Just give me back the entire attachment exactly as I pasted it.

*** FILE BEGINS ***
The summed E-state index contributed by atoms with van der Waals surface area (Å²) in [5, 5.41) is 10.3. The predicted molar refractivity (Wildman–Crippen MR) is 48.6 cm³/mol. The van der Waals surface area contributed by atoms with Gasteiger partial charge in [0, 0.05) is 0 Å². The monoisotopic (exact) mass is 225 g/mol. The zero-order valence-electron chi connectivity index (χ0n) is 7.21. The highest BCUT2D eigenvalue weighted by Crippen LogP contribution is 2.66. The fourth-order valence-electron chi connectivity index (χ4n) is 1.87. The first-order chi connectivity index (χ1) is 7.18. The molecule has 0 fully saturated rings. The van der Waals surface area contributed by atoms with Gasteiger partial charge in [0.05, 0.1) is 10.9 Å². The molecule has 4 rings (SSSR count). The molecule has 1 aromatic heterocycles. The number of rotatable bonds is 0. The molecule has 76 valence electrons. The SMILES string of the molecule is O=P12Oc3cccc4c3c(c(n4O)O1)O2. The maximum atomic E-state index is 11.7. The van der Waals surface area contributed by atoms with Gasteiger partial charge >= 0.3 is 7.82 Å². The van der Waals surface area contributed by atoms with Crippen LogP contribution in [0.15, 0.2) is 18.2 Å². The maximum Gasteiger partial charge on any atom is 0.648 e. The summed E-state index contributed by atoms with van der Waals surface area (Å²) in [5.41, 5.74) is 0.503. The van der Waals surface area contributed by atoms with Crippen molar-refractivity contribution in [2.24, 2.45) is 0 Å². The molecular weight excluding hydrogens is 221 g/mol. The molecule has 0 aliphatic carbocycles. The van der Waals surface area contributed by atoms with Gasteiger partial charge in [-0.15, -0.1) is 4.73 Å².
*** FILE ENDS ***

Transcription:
The summed E-state index contributed by atoms with van der Waals surface area (Å²) in [5, 5.41) is 10.3. The predicted molar refractivity (Wildman–Crippen MR) is 48.6 cm³/mol. The van der Waals surface area contributed by atoms with Gasteiger partial charge in [0, 0.05) is 0 Å². The monoisotopic (exact) mass is 225 g/mol. The zero-order valence-electron chi connectivity index (χ0n) is 7.21. The highest BCUT2D eigenvalue weighted by Crippen LogP contribution is 2.66. The fourth-order valence-electron chi connectivity index (χ4n) is 1.87. The first-order chi connectivity index (χ1) is 7.18. The molecule has 0 fully saturated rings. The van der Waals surface area contributed by atoms with Gasteiger partial charge in [0.05, 0.1) is 10.9 Å². The molecule has 4 rings (SSSR count). The molecule has 1 aromatic heterocycles. The number of rotatable bonds is 0. The molecule has 76 valence electrons. The SMILES string of the molecule is O=P12Oc3cccc4c3c(c(n4O)O1)O2. The maximum atomic E-state index is 11.7. The van der Waals surface area contributed by atoms with Gasteiger partial charge >= 0.3 is 7.82 Å². The van der Waals surface area contributed by atoms with Crippen LogP contribution in [0.15, 0.2) is 18.2 Å². The maximum Gasteiger partial charge on any atom is 0.648 e. The summed E-state index contributed by atoms with van der Waals surface area (Å²) in [5.41, 5.74) is 0.503. The van der Waals surface area contributed by atoms with Crippen molar-refractivity contribution in [2.24, 2.45) is 0 Å². The molecular weight excluding hydrogens is 221 g/mol. The molecule has 0 aliphatic carbocycles. The van der Waals surface area contributed by atoms with Gasteiger partial charge in [-0.15, -0.1) is 4.73 Å².